RSV Vaccines: What You Need to Know to Stay Healthy This Season

January 3, 2024
man wearing bandage from a shot

You’ve probably had a terrible cough, sore throat, or runny nose at some point in the last few years. It may have been RSV, a common respiratory illness that can be especially dangerous for infants, young children, and older adults. But now, there’s hope.

In May 2023, the FDA approved the first RSV vaccine for adults and children, a significant milestone in the fight against this virus.

Here’s everything you need to know about RSV and the RSV vaccine, including who can get it, how it works, and when it’s available.

What Is RSV?

RSV, or respiratory syncytial virus, is a common respiratory illness affecting people of all ages. But it’s most serious in infants under 12 months old, older adults, and individuals with weakened immune systems.

“RSV causes severe illness in people with chronic underlying conditions, particularly in people with heart disease like congestive heart failure, lung disease, such as COPD, and diabetes,” added Michael Roshon, MD/PhD, Emergency Physician and VP of Research, CommonSpirit Mountain Region.

RSV can start out with mild symptoms like a cough, sore throat, and runny nose. But in some cases, it can lead to more severe problems like bronchiolitis and pneumonia.

Common symptoms of RSV include:

  • Coughing and sore throat
  • Low-grade fever
  • Congested or runny nose and sneezing
  • Headache and irritability
  • Poor feeding (in infants)
  • Short, shallow, rapid breathing (in infants)

According to the American Lung Association, RSV is the leading cause of infant hospitalization. Almost all infants are infected with RSV at least once by the time they’re two years old, and the infection often recurs throughout childhood and possibly into adulthood.

The good news is that most cases of RSV are mild and resolve on their own within a week or two.

RSV Prevention and Treatment

RSV can be a scary virus, but it’s important to remember that there are things we can do to protect ourselves and our loved ones. By taking preventive measures, such as washing our hands often and avoiding close contact with people who are sick, we can help to reduce the spread of the virus.

What Is the RSV Vaccine?

RSV vaccines are available for adults and pregnant people.

Adults 60 Years Old and Over

There are two RSV vaccines available for people aged 60 and older:

  • Arexvy (GSK adjuvanted RSV vaccine): This vaccine uses the same adjuvant (a substance that helps the body respond better to a vaccine) as the Shingrix shingles vaccine.
  • Abrysvo (Pfizer RSV vaccine): This vaccine does not contain an adjuvant but is bivalent, meaning it protects against two strains of RSV.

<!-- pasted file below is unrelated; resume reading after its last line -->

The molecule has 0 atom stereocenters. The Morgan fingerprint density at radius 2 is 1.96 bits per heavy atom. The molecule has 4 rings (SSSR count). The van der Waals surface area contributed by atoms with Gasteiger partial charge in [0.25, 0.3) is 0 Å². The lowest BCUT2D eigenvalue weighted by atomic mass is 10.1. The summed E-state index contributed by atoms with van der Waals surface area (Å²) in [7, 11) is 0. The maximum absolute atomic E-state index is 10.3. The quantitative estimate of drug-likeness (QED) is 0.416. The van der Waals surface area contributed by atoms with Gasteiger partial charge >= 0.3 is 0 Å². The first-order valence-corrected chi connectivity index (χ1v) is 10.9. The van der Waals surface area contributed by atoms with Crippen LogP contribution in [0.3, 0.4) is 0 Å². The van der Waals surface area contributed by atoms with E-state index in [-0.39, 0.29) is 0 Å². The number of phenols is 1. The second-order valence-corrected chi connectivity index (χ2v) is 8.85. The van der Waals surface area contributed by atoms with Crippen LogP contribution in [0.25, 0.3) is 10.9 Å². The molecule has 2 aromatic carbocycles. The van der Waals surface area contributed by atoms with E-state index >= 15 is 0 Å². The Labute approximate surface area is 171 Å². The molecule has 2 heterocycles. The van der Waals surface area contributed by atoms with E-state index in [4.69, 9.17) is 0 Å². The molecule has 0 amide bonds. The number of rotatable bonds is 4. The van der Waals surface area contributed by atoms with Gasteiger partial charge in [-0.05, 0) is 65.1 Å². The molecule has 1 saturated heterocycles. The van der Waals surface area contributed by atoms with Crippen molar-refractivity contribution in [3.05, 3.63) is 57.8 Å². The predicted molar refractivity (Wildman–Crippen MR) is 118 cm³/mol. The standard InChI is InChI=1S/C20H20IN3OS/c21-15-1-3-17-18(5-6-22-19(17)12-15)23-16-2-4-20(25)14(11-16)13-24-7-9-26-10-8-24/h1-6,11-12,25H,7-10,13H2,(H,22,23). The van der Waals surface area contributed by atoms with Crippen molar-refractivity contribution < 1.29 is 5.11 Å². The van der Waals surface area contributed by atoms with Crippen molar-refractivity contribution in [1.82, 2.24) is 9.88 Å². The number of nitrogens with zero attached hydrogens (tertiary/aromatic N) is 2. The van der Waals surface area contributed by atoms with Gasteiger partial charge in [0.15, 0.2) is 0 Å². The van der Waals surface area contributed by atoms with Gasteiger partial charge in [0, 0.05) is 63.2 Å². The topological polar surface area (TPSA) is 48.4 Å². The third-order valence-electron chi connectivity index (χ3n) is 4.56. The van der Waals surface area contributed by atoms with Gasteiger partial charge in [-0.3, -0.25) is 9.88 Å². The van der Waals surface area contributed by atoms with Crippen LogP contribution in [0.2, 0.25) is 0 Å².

“The new Arexvy vaccine is available for anyone aged 60 or over, which is significant because while most people associate RSV as a disease in young children, most of the severe disease is in people over age 65,” said Dr. Roshon.

Dr. Roshon recommends anyone over the age of 60 with chronic conditions or if immunocompromised to consider the RSV vaccine.

“This vaccine reduces the risk of hospitalization by more than 90%, which should really ease the burden of disease and the stress on the hospital systems in our community,” he said.

Pregnant People

Abrysvo is the only RSV vaccine recommended during pregnancy. It’s a single-dose shot given between weeks 32 and 36 of pregnancy to maximize the transfer of protective antibodies from the mother to the baby.

Is There an RSV Vaccine for Infants and Toddlers?

Nirsevimab can help protect infants from RSV infection.

The CDC recommends one dose of nirsevimab for all infants under eight months old born during or entering their first RSV season. Children between eight and 19 months old at high risk of severe RSV disease may also need a dose in their second season.

RSV Vaccine Side Effects

The RSV vaccine, like any other vaccine, can have some side effects. Dr. Roshon said most patients will experience mild symptoms like soreness at the injection site or muscle pain.

The CDC lists the following as potential additional side effects of the RSV vaccine:

  • Fatigue or feeling tired
  • Headache
  • Nausea
  • Diarrhea
  • Fever

In rare cases, severe allergic reactions may occur.

Where to Get the RSV Vaccine

You can get the RSV vaccine Abrysvo at CommonSpirit Health pharmacies in Colorado and Kansas.

Patients 65 and over can receive the vaccine at any pharmacy.

Patients 60-64 years old and pregnant patients 32-36 weeks gestation may need prior authorization from their insurance company.

You can check with your doctor or other healthcare provider to see where you can get the vaccine.

Content previously shared in The Denver Post